Who were the Byzantines? I mean, really, who were they?
It’s been said that the Byzantine Empire flourished while the rest of Europe languished in the dark. That the Byzantines safeguarded the texts of the Ancient Greeks to eventually inspire the Western Renaissance. That the Byzantines were the vanguard of the physical defence of European Christianity. And almost unchallenged is the pervasive belief that the Byzantine community was one that was dedicated to God, where each daily practice was infused with Christian–religious significance.
They’re all such big statements. Looking at the art and artefacts of a society can tell us how a society or individuals wanted to be represented and understood. Looking at the tools and utensils and such that they used in their daily lives can give us an idea of what they needed to get through their day. But what of their hopes and aspirations? Their literature should help but you’d have to be a scholar to know titles for which to search.
So when I look for the Byzantines I encounter a wall beatified with sainted icons and illumined religious texts. Beyond this impregnable iconostasis there is military and political history and ornate jewellery, often featuring religious motifs.
Until one day I came across the 13th-14th Century pottery from Cyprus.
Bowls, slipware depicting people – the yous and the mes – not saints. Naïve, linear depictions that appear hastily drawn and at first glance, ugly. I was at once fascinated and disappointed. How far had ceramic decorative arts fallen in the hands of the Byzantines since the Hellenistic Age? I couldn’t believe what I was presented with. They had to be an historic aberration – a solitary transgression of artistic progress. They had to be from just one site – one workshop, the work of one potter. But no, there were others, not as prolific but there.
Familiarity breeds content – in my case charm and fascination. Looking closely I saw romance and flirtation, a dancer and sportsmen and soldiers. A healthy attachment grew in my heart for them and I began to ponder why they were made? Were they supposed to have a decorative function? Were they a socio-political artefact? Was food served on them?
I understood their function was to share, so I’m compelled to share them with you.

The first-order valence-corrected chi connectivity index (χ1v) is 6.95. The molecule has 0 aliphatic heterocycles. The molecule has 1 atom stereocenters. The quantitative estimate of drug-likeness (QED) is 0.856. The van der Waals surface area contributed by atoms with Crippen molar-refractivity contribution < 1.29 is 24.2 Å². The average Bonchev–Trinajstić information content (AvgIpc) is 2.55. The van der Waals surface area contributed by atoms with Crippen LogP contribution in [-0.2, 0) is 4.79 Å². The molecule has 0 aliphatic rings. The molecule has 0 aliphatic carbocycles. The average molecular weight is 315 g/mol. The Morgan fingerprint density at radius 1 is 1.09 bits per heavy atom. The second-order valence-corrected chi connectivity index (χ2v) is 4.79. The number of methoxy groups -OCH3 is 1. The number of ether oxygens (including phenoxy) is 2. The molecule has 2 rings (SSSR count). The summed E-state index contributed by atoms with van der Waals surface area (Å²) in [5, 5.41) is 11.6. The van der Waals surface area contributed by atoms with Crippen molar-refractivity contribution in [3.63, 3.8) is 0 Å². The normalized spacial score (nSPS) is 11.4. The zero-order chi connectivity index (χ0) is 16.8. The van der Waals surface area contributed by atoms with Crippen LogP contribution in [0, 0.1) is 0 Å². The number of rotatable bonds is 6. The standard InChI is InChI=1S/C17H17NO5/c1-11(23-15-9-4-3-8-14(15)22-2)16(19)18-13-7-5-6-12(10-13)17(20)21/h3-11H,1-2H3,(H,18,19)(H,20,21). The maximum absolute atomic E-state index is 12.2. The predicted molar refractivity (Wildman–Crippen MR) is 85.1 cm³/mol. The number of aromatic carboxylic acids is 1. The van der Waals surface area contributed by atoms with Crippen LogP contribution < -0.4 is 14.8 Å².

These are some of the wonderfully informative and at the same time cryptic bowls that I’ve come across.
By far the greatest representation of images I’ve found on the internet are what I’m assuming are wedding portraits. Representations of the men and women are standardized. Men’s cloaks just cover the knee. Clean shaven, they wear their hair in a bob, a part of their legs is rendered, at least their feet but most often from the knee down. They may or may not be brandishing a bardoukion (the flanged mace favoured by soldiers of the Byzantine army) or sword. The women’s cloaks match the men’s in their decorative patterning – Byzantine ‘His and Hers’, however their skirts generally cover their feet but not always. The women aren’t always depicted with hair but wear a floor length scarf/veil. Adding to the sense that two people are in love or of one spirit is their conjoined chest cavities and one set of arms between them – they will no doubt toil together through life’s challenges. In an example held by the Victoria and Albert Museum, the couple’s combined chest is tied together with crossing straps. In these “wedding portraits” the couple hold aloft a bough of some sort – wheat? A symbol of celebration and fertility? They stand under its arch.
Flirtation is the attraction of this quirky example of brown and green slipware that seems unique held in the Bank of Cyprus collection. This one, unlike the “wedding bowl” type appears to depict a courtship.
In a scene that brings to mind Greek folk songs, the girl, fan in her upstretched hand, is being pursued through a field of flowers by the young gallant whose kerchief she seems to have procured. His upstretched bardoukion isn’t intended to beat her but more an identifier that he is the male in the picture. He holds a seistron – a percussion instrument that was shimmied or rattled to create music and also used to attract prey in a hunt. Is she the bird he is preying upon? the One he wishes to attract? It seems he has succeeded or did she first elicit his attention by taking his kerchief?
The kerchief “mantili” she holds in her right hand, mayn’t be his, but I can’t stop thinking it is because of the proliferation in folk songs, admittedly of a much later period, where the “mantili” is a euphemism for love/sex. The patterning of their costumes don’t match, there is no bough above them and there’s distance between them, all of which could indicate, drum roll… a pre-marital liaison or extra-marital courtship.
Romance, love, flirtation in a secular Byzantine world are just a taste of what these bowls offer. I find them bewitching; I hope you do too, as I hope to feature more of them on this blog soon.